I wonder if wort boils off more slowly than water. I wonder if I'm over-thinking this and should RDWHAHB (actually I am!).

General Homebrew Discussion / Re: how do you make a yeast starter?
« on: February 13, 2011, 02:04:41 PM »

If 10% of the volume of water is lost during the 10 minute boil (assume no solids are lost during the boil) ...

That calculation caught my eye. A ten minute boil is a long time for a small amount of liquid.  I brought a quart of water to a boil in a two-quart saucepan, uncovered the pan, and set the timer, then turned off the flame and poured out the water as soon as ten minutes were reached. The water had lost 50% of its volume.

Obviously, there are easy fixes: add preboiled water to restore the volume. Start with more than a quart of water. Cover the pan for part of the boil. Palmer recommends, "Put the lid on the pan for the last couple minutes" -- I do that anyway, to steam down any wort crystals and to kill the bugs -- and that would also help reduce loss. 

But the key is to know what your target OG should be for your starter and focus on that, and I can honestly say I haven't been doing that for starters (why, I don't know, since I am almost obsessive about hitting my OG for my beer).

Good thread!

General Homebrew Discussion / Re: how do you make a yeast starter?
« on: February 13, 2011, 11:05:31 AM »
The Homebrewopedia offers a yeast starter recipe ( ). That said... several small observations:

* Its recipe for a yeast starter recommends 1 cup DME to a quart of water. Using Beersmith, if I go with 1 cup DME weighing .4 lbs, that works out to 1.071 OG -- pretty high. I can get to 1.045 OG if I assume 1 cup DME = .25 ounces.

* Providing weight for the DME in this recipe (in both US and metric) might encourage new brewers to make critical measurements by weight, not volume. DME is a hard thing to estimate by volume, especially for such a small amount of wort. I'm not saying don't list a volume measurement... just suggesting someone with credibility might want to add weight measurements to this fairly important recipe.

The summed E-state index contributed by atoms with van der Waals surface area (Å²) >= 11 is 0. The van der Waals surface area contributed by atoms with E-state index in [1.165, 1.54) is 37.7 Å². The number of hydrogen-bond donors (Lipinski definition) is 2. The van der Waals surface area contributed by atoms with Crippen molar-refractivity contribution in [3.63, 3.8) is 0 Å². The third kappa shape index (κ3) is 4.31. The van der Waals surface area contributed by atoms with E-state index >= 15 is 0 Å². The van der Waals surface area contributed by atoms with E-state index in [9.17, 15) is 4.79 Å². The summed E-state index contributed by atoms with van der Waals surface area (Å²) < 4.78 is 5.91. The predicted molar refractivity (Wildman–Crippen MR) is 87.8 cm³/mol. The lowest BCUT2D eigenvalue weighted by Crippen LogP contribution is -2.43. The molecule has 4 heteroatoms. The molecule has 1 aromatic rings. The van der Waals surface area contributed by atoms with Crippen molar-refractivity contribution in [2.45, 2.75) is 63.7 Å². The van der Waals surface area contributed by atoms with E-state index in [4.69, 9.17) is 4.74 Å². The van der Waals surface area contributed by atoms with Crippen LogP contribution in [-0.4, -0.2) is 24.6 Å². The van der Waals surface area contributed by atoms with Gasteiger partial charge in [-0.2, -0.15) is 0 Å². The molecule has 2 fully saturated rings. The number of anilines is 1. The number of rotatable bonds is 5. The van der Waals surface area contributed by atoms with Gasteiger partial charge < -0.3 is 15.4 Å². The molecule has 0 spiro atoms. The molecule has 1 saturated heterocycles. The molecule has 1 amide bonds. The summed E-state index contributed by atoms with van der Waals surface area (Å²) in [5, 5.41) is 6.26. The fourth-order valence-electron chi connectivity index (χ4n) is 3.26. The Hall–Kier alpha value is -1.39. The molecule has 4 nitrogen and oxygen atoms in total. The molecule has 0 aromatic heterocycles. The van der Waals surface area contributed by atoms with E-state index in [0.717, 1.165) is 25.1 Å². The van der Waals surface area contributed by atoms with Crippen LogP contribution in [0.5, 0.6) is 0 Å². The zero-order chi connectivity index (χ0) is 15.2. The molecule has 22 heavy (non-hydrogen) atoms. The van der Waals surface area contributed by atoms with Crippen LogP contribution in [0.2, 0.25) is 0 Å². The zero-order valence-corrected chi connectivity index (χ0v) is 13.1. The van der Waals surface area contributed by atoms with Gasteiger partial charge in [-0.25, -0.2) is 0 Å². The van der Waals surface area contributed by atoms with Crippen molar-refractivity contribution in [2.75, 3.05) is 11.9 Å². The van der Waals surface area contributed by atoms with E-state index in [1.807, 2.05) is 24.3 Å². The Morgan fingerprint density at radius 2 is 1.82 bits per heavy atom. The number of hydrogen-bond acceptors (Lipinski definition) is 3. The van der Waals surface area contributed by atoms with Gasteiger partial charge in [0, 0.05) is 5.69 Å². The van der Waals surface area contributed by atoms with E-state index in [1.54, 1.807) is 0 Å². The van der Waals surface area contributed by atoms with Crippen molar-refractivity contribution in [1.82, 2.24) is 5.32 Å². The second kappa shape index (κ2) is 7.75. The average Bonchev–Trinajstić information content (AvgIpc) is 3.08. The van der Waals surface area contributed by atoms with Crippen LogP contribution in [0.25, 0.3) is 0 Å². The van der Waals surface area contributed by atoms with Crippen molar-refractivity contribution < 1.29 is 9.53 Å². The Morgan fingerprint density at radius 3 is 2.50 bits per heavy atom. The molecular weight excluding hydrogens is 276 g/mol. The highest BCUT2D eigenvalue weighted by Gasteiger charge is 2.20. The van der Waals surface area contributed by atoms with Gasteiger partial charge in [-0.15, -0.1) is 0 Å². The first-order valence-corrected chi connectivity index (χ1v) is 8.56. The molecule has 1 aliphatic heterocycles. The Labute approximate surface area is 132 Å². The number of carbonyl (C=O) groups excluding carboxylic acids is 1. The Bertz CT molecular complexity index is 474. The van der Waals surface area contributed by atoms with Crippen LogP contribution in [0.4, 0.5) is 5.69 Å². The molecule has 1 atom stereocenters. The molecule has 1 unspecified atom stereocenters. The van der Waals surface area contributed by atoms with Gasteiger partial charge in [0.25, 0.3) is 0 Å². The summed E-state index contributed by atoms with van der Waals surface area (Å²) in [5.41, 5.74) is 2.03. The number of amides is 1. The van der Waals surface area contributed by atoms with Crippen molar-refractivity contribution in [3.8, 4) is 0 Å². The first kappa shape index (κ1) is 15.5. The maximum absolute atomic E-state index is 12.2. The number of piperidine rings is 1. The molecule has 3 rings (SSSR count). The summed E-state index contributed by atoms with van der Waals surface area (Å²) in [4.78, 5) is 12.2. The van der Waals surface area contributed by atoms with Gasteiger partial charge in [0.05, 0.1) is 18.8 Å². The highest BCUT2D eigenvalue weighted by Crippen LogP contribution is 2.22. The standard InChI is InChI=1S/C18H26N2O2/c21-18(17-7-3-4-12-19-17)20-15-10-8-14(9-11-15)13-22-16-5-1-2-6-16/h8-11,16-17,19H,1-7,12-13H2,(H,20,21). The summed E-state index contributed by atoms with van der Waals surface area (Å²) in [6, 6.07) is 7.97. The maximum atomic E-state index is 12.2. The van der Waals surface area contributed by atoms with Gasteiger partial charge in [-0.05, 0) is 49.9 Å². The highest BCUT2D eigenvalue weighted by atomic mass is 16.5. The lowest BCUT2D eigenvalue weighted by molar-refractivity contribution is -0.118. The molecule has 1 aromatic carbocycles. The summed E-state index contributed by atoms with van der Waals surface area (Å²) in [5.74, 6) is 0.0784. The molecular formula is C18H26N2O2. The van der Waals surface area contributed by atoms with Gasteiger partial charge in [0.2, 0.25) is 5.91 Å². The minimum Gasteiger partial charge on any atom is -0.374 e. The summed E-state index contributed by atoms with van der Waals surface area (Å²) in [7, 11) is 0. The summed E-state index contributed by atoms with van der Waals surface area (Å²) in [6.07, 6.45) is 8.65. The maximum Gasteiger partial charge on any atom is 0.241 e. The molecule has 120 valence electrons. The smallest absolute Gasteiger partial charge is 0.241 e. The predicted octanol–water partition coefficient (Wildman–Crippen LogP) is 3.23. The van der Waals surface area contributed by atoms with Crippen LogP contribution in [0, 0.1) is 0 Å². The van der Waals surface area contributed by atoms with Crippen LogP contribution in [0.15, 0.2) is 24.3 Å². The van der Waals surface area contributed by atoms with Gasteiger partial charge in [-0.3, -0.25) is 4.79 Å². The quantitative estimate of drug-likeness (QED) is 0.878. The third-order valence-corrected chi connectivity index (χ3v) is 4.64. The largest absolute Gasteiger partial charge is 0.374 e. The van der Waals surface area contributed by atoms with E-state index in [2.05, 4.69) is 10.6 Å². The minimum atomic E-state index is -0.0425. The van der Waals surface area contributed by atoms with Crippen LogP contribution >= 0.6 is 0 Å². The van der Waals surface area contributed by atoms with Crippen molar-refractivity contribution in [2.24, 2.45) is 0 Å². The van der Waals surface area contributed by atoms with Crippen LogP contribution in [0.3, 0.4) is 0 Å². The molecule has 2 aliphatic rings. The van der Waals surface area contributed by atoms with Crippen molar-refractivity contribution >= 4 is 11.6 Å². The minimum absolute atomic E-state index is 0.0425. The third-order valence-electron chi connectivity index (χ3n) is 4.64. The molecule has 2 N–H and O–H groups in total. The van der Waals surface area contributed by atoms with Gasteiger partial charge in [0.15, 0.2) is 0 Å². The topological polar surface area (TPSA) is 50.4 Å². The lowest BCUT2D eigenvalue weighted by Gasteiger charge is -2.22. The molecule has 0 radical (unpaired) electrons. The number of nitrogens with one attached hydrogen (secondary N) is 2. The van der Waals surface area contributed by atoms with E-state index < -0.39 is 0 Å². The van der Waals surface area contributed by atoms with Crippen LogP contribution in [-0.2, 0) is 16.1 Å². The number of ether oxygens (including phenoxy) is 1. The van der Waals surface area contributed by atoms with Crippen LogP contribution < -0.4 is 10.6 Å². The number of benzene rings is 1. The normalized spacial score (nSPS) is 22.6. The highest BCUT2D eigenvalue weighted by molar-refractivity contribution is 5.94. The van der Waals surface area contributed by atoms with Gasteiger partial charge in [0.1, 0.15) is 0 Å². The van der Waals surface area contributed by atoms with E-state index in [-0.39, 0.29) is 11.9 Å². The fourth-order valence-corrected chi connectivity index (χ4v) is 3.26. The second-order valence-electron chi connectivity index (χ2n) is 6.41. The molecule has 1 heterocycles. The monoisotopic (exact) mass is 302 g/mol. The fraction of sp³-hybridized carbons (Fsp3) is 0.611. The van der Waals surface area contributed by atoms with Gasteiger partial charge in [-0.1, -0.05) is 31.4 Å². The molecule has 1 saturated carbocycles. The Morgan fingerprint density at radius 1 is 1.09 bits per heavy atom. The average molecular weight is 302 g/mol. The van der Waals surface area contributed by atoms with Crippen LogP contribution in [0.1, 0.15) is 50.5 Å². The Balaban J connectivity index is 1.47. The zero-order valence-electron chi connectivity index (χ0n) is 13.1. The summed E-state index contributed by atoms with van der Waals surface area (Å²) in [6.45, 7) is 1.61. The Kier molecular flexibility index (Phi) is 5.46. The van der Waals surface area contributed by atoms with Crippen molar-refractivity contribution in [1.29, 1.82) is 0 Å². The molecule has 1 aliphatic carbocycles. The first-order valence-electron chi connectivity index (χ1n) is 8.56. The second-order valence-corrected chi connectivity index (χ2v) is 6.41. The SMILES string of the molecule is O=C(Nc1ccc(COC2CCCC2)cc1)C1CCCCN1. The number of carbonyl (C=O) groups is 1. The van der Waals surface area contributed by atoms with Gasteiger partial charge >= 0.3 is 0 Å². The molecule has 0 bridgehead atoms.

* Some interesting SEO: a Google search for "making yeast starter" or "yeast starter" doesn't yield a link to anything on the domain for the first twenty results--even though most of Google's results for these search phrases are related to brewing. If I force a site search ("making yeast starter"), it's the 7th result. If I remove the verb "making" and force a site search, it's the third result. I have to force a subdomain site search to make it the third result  ("yeast starter"). Shouldn't the AHA's recipe for yeast starter be *the* first result in any general Google search?

Now back to the work stuff I've been avoiding...


One thing this podcast will inspire me to do is set my timer and stir every 15 minutes.

I haven't listened yet, but I never stir during the mash.  What's the supposed benefit?

I'd have to listen again since my attention faded in and out (I was playing this podcast through my car stereo, at one point barely dodging a truck suddenly backing into an active lane of big-city traffic), and if the answer was scientific I probably tuned it out anyway, but I'm guessing stirring is saturation insurance--like the same reason you gently mix a cake batter for a minute or two after adding the last ingredients.

I've been reluctant to stir because I don't want to incur temperature loss. But I'd at least try it to see if a known recipe could pick up some efficiency. Three "stirs" with a warm spoon at 15, 30, and 45, just to see what happens. (Though since I don't crush my own grain I lose an important variable.)

Of course, efforts to boost my efficiency will be unnecessary when I get my blue mash tun.

I listened to the show today--really good. The 30-minute and 60-minute beers were drinkable, and the 60-minute mash tasted the best.

I often wonder what the upper limits of mashing are. I also liked Kai's point (or what I thought I heard was his point) that what people think of as the benefits of mashing-out may really be due to a longer mash.  One thing this podcast will inspire me to do is set my timer and stir every 15 minutes.